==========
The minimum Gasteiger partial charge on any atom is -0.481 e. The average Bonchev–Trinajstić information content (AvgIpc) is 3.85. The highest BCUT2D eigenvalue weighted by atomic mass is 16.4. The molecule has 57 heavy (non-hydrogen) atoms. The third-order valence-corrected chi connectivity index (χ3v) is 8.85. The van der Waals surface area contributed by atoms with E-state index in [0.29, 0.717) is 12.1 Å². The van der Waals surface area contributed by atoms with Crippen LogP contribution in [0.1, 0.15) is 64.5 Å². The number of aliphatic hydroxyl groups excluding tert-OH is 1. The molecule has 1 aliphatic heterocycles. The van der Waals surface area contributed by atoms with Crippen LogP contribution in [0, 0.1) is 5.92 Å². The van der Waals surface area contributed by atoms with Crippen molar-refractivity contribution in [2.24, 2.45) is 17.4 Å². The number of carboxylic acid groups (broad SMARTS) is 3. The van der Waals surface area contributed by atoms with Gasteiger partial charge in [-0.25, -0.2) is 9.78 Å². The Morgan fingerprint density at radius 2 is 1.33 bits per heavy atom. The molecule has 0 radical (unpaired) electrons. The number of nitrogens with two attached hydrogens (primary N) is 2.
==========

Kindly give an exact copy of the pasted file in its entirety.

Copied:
The minimum Gasteiger partial charge on any atom is -0.481 e. The average Bonchev–Trinajstić information content (AvgIpc) is 3.85. The highest BCUT2D eigenvalue weighted by atomic mass is 16.4. The molecule has 57 heavy (non-hydrogen) atoms. The third-order valence-corrected chi connectivity index (χ3v) is 8.85. The van der Waals surface area contributed by atoms with E-state index in [0.29, 0.717) is 12.1 Å². The van der Waals surface area contributed by atoms with Crippen LogP contribution in [0.1, 0.15) is 64.5 Å². The number of aliphatic hydroxyl groups excluding tert-OH is 1. The molecule has 1 aliphatic heterocycles. The van der Waals surface area contributed by atoms with Crippen LogP contribution in [0, 0.1) is 5.92 Å². The van der Waals surface area contributed by atoms with Crippen molar-refractivity contribution in [2.24, 2.45) is 17.4 Å². The number of carboxylic acid groups (broad SMARTS) is 3. The van der Waals surface area contributed by atoms with Gasteiger partial charge in [-0.25, -0.2) is 9.78 Å². The Morgan fingerprint density at radius 2 is 1.33 bits per heavy atom. The molecule has 0 radical (unpaired) electrons. The number of nitrogens with two attached hydrogens (primary N) is 2.